Signed Recovery
NIST SP800-193 defines three principles supporting platform resiliency:
    Protection,
    Detection
    Recovery
Signed UEFI capsule update and Intel® BIOS Guard provide these protections. Intel® Boot Guard and OBB verification provide detection. If firmware corruption is detected, the firmware can perform recovery to prevent a permanent denial of service (PDOS) attack. EDK II implements a signed recovery (see Table 2-10).
Table 2-10: Firmware Recovery Verification
Item
Entity
Provider
Location
TP
Firmware Recovery Verification
OEM
Originally on flash, loaded into DRAM.
CDI
Firmware Recovery TCB Code
OEM
Originally on flash, loaded into DRAM.
Firmware Recovery Signature Database (Policy)
OEM
Originally on flash, loaded into DRAM.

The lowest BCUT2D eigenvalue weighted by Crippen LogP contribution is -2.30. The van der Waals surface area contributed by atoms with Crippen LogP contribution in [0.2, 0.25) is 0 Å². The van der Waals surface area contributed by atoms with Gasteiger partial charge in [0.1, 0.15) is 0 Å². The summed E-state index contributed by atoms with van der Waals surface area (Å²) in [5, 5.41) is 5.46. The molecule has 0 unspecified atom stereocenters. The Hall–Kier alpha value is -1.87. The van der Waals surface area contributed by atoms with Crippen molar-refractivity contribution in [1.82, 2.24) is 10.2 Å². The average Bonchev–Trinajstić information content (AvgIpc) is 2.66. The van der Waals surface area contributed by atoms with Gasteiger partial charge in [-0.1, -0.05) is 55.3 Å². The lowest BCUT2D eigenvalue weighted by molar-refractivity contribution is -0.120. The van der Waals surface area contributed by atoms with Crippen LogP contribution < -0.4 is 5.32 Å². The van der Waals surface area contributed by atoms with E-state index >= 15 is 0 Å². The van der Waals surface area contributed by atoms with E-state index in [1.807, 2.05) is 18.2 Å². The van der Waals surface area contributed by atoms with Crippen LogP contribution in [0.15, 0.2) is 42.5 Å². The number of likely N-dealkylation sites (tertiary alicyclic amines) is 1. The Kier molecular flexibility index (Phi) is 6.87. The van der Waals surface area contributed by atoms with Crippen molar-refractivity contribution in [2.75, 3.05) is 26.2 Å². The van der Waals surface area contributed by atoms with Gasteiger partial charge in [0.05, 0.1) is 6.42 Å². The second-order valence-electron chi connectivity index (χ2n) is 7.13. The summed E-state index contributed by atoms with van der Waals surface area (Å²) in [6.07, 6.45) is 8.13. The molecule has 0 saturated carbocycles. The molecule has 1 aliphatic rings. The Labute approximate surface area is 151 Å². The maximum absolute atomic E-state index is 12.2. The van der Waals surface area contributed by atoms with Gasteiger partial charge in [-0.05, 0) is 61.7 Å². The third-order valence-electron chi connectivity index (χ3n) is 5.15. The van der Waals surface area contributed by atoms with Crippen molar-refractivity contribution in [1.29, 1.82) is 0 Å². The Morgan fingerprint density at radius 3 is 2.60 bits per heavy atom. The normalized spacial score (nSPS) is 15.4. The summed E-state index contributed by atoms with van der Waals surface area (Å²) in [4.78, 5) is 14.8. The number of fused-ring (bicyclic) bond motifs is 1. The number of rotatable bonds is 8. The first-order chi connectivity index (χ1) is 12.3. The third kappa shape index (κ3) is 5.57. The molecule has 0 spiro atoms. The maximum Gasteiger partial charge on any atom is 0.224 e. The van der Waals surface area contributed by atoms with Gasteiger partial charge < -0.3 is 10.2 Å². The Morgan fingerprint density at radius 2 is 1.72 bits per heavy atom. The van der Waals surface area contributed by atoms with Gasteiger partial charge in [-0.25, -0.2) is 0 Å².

UDI
Firmware Recovery Package
OEM
Originally on external storage (e.g. Hard drive, USB, Memory, or Flash), loaded into DRAM

Signing

The UDI is provided a new firmware image, the same as the UEFI Capsule Update implementation. The entire firmware binary must be signed using the OEM private key.

Public Key Storage

The OEM public key should be embedded in the original firmware & recovery launcher module.

Verification

If firmware corruption is detected during boot, the recovery boot path is triggered. In this scenario, TP is the firmware recovery launcher module. This module loads the recovery image from a known source and verifies the signature. If TP passes verification, the recovery image is loaded and the recovery launcher module transfers control to the recovery image. If recovery verification fails, the recovery image is discarded and the recovery launcher attempts to locate additional recovery images. If all recovery images fail verification, the recovery process is aborted.
NOTE: The signed recovery image itself may be updatable even if it is on the flash region.
Last modified 1yr ago